- The GOP will win over 60 seats in the House, their biggest victory since 1938. For years political scientists and strategists have looked to 1994 as the model of modern conservative resurgence. No longer. Starting tomorrow, they will instead look back to 2010.
- John Boehner will be about as interesting a House Speaker as a Jane Dolan government class. He will not, however, be viewed as extreme, like our current one.
- Harry Reid will lose to Sharron Angle in Nevada.
- We could very well see a 50-50 Senate.
- All of this will seal Obama's re-election chances, if he is smart. I'm not sure he is, though. Intellectual? Certainly. Smart? Not so sure.
- Barnes vs. Deal? Who cares. I don't even know who belongs to what party and I have no clue what their respective platforms are. It's state politics. Voting for PTO mom is probably more relevant. I would still vote Republican though.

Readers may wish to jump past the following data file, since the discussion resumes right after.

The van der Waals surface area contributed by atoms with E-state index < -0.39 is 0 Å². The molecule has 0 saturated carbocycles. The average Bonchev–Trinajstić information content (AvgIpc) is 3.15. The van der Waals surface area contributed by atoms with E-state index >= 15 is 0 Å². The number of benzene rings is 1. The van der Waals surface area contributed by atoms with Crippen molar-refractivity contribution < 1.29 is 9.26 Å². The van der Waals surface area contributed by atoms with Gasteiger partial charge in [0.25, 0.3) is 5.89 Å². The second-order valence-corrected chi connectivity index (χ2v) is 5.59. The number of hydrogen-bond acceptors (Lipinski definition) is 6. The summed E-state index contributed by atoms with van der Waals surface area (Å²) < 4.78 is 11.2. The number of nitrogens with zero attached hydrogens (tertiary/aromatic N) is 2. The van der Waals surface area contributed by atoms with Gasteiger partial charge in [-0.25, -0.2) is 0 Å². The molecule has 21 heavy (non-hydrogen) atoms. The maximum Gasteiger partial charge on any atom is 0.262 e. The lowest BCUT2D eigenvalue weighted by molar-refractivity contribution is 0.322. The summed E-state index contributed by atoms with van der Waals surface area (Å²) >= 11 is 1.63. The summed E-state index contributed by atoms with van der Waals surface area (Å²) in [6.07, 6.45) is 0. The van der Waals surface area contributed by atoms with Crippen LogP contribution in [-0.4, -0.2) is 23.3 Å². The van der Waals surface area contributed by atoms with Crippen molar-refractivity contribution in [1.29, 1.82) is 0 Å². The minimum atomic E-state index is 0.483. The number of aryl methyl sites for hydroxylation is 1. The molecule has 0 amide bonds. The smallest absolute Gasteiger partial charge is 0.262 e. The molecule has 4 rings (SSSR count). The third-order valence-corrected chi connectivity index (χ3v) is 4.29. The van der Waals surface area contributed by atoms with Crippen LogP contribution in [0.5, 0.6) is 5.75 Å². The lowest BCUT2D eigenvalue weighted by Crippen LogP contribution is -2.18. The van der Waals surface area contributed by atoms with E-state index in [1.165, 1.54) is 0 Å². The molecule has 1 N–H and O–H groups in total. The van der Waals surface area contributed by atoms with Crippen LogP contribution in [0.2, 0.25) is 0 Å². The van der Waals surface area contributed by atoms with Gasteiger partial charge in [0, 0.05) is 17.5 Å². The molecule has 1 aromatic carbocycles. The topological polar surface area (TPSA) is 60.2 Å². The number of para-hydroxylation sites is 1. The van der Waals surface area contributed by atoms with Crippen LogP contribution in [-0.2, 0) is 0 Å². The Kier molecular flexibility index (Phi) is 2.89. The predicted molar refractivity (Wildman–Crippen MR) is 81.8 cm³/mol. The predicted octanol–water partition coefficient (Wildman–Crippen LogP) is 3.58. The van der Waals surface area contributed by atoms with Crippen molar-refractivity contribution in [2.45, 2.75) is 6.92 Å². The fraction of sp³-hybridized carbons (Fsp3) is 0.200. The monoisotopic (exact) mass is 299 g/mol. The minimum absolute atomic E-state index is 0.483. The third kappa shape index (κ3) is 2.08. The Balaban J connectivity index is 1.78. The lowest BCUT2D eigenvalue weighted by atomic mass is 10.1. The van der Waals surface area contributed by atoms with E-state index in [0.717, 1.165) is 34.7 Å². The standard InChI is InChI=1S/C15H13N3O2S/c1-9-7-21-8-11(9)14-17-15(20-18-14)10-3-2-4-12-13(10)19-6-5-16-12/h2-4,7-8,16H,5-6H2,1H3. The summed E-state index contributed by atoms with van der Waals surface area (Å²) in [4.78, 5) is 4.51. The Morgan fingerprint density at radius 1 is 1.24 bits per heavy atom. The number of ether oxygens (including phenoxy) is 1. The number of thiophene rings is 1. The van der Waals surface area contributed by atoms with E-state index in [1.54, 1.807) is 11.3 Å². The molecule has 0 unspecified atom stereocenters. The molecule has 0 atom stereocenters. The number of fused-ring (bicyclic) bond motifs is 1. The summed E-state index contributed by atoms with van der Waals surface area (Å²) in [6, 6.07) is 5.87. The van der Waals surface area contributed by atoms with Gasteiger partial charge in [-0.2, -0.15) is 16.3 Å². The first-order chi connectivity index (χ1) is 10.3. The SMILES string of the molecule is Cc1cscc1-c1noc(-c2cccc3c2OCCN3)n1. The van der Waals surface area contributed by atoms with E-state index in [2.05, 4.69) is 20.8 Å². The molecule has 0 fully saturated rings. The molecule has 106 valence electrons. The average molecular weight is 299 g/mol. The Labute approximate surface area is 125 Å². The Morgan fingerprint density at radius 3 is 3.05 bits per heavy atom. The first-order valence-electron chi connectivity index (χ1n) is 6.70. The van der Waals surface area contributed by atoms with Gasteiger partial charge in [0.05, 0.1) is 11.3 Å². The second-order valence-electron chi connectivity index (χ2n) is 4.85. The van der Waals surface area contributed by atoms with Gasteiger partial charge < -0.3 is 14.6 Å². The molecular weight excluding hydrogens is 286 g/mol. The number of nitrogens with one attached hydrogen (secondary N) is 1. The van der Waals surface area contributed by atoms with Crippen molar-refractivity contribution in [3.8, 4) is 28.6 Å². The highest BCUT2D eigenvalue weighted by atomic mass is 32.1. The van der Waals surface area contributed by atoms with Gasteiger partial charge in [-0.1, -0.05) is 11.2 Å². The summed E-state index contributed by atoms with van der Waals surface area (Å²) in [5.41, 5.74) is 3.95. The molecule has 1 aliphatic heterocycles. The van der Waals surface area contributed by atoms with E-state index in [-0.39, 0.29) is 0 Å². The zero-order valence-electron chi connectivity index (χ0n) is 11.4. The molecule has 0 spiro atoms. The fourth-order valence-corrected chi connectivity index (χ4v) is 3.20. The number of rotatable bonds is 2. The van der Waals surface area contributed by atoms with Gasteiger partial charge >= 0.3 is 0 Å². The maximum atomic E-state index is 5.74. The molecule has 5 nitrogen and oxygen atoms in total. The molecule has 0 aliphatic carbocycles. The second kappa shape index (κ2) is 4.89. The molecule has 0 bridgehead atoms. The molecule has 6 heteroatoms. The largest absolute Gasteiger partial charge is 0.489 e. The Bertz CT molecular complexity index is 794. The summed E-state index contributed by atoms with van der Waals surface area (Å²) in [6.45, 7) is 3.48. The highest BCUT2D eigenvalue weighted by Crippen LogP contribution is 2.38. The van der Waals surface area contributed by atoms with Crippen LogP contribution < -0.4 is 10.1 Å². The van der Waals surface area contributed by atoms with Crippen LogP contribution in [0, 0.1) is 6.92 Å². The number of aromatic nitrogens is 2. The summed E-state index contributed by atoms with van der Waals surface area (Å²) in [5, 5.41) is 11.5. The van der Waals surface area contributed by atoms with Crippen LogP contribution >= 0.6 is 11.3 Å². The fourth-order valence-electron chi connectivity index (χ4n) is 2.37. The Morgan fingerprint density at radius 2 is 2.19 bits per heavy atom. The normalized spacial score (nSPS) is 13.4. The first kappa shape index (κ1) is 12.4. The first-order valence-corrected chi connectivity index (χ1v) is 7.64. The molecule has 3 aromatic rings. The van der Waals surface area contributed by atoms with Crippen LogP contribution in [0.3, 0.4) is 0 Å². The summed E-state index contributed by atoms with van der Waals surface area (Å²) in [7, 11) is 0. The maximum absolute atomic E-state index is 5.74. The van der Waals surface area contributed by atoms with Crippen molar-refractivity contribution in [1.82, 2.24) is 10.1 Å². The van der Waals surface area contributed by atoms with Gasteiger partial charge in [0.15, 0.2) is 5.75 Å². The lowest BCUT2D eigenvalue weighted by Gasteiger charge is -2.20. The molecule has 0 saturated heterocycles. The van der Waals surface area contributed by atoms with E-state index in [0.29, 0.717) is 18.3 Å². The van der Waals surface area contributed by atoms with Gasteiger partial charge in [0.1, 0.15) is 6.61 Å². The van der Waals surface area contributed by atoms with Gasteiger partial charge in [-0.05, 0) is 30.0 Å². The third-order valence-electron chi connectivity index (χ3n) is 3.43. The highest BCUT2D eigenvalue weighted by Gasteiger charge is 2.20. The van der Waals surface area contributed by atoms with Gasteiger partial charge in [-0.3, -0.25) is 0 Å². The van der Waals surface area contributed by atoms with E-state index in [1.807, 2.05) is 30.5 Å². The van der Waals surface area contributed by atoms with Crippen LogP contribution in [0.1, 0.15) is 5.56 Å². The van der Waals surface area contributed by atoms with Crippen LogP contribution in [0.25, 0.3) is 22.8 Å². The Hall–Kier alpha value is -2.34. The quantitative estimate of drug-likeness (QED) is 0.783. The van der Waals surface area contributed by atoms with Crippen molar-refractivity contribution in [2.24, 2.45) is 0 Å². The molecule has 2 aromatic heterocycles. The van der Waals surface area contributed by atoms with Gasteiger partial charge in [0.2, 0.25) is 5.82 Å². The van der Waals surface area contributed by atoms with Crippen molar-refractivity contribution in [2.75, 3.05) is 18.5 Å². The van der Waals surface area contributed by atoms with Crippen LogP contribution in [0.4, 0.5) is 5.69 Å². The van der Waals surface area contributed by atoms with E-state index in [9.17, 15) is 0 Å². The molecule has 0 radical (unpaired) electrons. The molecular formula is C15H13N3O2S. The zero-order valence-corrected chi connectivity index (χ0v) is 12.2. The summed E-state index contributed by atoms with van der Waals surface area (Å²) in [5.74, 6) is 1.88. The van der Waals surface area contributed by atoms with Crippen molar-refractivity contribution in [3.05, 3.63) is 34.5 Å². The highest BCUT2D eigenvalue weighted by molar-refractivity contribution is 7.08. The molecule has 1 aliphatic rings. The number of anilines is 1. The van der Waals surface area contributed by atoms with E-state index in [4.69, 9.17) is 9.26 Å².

- Republicans winning will mean more gridlock at the federal level, which is great news. Most in the media love to chastise gridlock as evidence that Washington is "broken" and that "nothing gets done." But anyone who's read the country's founding documents or Federalist No. 51 knows that that's the whole point.
The whole federal structure intricately designed by Jefferson and Madison was intended to prevent stuff from happening and to prevent policy-making from being held hostage by voters' short-term passions. George Will put it best on ABC's This Week yesterday: "Gridlock is not an American problem, it is an American achievement. The founders did not want an efficient government, they wanted a safe government. Gridlock is not a sign that the system is broken. It's a sign the system is working."